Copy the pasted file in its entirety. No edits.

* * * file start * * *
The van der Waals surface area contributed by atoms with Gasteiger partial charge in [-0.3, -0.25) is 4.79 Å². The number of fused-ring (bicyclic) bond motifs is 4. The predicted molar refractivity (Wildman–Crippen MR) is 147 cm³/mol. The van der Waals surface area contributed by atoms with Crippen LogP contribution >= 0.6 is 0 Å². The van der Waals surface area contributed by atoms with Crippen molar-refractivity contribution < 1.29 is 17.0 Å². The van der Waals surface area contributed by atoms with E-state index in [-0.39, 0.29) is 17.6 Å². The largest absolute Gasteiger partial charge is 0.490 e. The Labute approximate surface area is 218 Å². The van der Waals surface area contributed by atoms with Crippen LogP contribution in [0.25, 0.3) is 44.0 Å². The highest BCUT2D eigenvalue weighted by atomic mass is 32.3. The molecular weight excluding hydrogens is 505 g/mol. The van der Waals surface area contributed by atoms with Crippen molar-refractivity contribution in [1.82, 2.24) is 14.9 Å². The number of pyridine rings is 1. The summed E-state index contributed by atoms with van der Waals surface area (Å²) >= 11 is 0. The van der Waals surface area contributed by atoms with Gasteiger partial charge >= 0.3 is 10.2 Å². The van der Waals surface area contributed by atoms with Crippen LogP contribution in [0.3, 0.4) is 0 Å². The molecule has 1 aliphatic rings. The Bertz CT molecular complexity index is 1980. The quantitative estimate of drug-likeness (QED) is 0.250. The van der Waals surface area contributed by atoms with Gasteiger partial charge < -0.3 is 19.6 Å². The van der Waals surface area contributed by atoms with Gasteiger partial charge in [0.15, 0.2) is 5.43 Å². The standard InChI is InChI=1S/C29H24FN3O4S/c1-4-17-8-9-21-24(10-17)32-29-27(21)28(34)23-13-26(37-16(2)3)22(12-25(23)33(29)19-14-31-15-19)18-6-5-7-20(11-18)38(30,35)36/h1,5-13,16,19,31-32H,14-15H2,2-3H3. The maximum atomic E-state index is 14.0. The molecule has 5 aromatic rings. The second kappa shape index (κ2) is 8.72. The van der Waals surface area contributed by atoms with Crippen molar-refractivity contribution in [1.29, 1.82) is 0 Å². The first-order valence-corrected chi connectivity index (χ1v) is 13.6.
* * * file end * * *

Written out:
The van der Waals surface area contributed by atoms with Gasteiger partial charge in [-0.3, -0.25) is 4.79 Å². The number of fused-ring (bicyclic) bond motifs is 4. The predicted molar refractivity (Wildman–Crippen MR) is 147 cm³/mol. The van der Waals surface area contributed by atoms with Crippen LogP contribution >= 0.6 is 0 Å². The van der Waals surface area contributed by atoms with Crippen molar-refractivity contribution < 1.29 is 17.0 Å². The van der Waals surface area contributed by atoms with E-state index in [-0.39, 0.29) is 17.6 Å². The largest absolute Gasteiger partial charge is 0.490 e. The Labute approximate surface area is 218 Å². The van der Waals surface area contributed by atoms with Crippen LogP contribution in [0.25, 0.3) is 44.0 Å². The highest BCUT2D eigenvalue weighted by atomic mass is 32.3. The molecular weight excluding hydrogens is 505 g/mol. The van der Waals surface area contributed by atoms with Crippen molar-refractivity contribution in [1.82, 2.24) is 14.9 Å². The number of pyridine rings is 1. The summed E-state index contributed by atoms with van der Waals surface area (Å²) >= 11 is 0. The van der Waals surface area contributed by atoms with Gasteiger partial charge >= 0.3 is 10.2 Å². The van der Waals surface area contributed by atoms with Crippen LogP contribution in [0.3, 0.4) is 0 Å². The molecule has 1 aliphatic rings. The Bertz CT molecular complexity index is 1980. The quantitative estimate of drug-likeness (QED) is 0.250. The van der Waals surface area contributed by atoms with Gasteiger partial charge < -0.3 is 19.6 Å². The van der Waals surface area contributed by atoms with Gasteiger partial charge in [0.15, 0.2) is 5.43 Å². The standard InChI is InChI=1S/C29H24FN3O4S/c1-4-17-8-9-21-24(10-17)32-29-27(21)28(34)23-13-26(37-16(2)3)22(12-25(23)33(29)19-14-31-15-19)18-6-5-7-20(11-18)38(30,35)36/h1,5-13,16,19,31-32H,14-15H2,2-3H3. The maximum atomic E-state index is 14.0. The molecule has 5 aromatic rings. The second kappa shape index (κ2) is 8.72. The van der Waals surface area contributed by atoms with Crippen molar-refractivity contribution in [1.29, 1.82) is 0 Å². The first-order valence-corrected chi connectivity index (χ1v) is 13.6.